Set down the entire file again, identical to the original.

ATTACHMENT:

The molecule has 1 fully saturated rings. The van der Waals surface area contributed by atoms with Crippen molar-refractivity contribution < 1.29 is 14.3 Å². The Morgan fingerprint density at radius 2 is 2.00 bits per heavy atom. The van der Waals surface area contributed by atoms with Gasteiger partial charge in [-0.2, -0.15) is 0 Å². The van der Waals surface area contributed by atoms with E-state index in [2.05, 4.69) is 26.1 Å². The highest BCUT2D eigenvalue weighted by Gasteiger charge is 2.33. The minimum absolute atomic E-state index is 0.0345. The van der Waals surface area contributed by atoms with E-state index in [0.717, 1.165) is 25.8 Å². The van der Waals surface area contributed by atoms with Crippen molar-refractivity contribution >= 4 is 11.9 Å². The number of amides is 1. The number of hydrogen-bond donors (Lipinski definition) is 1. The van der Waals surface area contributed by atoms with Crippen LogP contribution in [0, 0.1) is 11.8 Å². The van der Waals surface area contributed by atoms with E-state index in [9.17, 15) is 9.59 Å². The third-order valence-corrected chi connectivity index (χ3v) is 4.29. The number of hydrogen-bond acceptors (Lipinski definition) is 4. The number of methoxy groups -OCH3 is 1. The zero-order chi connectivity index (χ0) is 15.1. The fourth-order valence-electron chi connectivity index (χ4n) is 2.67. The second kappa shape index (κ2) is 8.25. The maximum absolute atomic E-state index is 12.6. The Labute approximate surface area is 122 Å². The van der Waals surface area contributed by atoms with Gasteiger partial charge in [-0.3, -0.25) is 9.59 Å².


The molecule has 1 fully saturated rings. The van der Waals surface area contributed by atoms with Crippen molar-refractivity contribution < 1.29 is 14.3 Å². The Morgan fingerprint density at radius 2 is 2.00 bits per heavy atom. The van der Waals surface area contributed by atoms with Gasteiger partial charge in [-0.2, -0.15) is 0 Å². The van der Waals surface area contributed by atoms with E-state index in [2.05, 4.69) is 26.1 Å². The highest BCUT2D eigenvalue weighted by Gasteiger charge is 2.33. The minimum absolute atomic E-state index is 0.0345. The van der Waals surface area contributed by atoms with E-state index in [0.717, 1.165) is 25.8 Å². The van der Waals surface area contributed by atoms with Crippen molar-refractivity contribution >= 4 is 11.9 Å². The number of amides is 1. The number of hydrogen-bond donors (Lipinski definition) is 1. The van der Waals surface area contributed by atoms with Crippen LogP contribution in [0, 0.1) is 11.8 Å². The van der Waals surface area contributed by atoms with E-state index in [9.17, 15) is 9.59 Å². The third-order valence-corrected chi connectivity index (χ3v) is 4.29. The number of hydrogen-bond acceptors (Lipinski definition) is 4. The number of methoxy groups -OCH3 is 1. The zero-order chi connectivity index (χ0) is 15.1. The fourth-order valence-electron chi connectivity index (χ4n) is 2.67. The second kappa shape index (κ2) is 8.25. The maximum absolute atomic E-state index is 12.6. The Labute approximate surface area is 122 Å². The van der Waals surface area contributed by atoms with Gasteiger partial charge in [-0.3, -0.25) is 9.59 Å².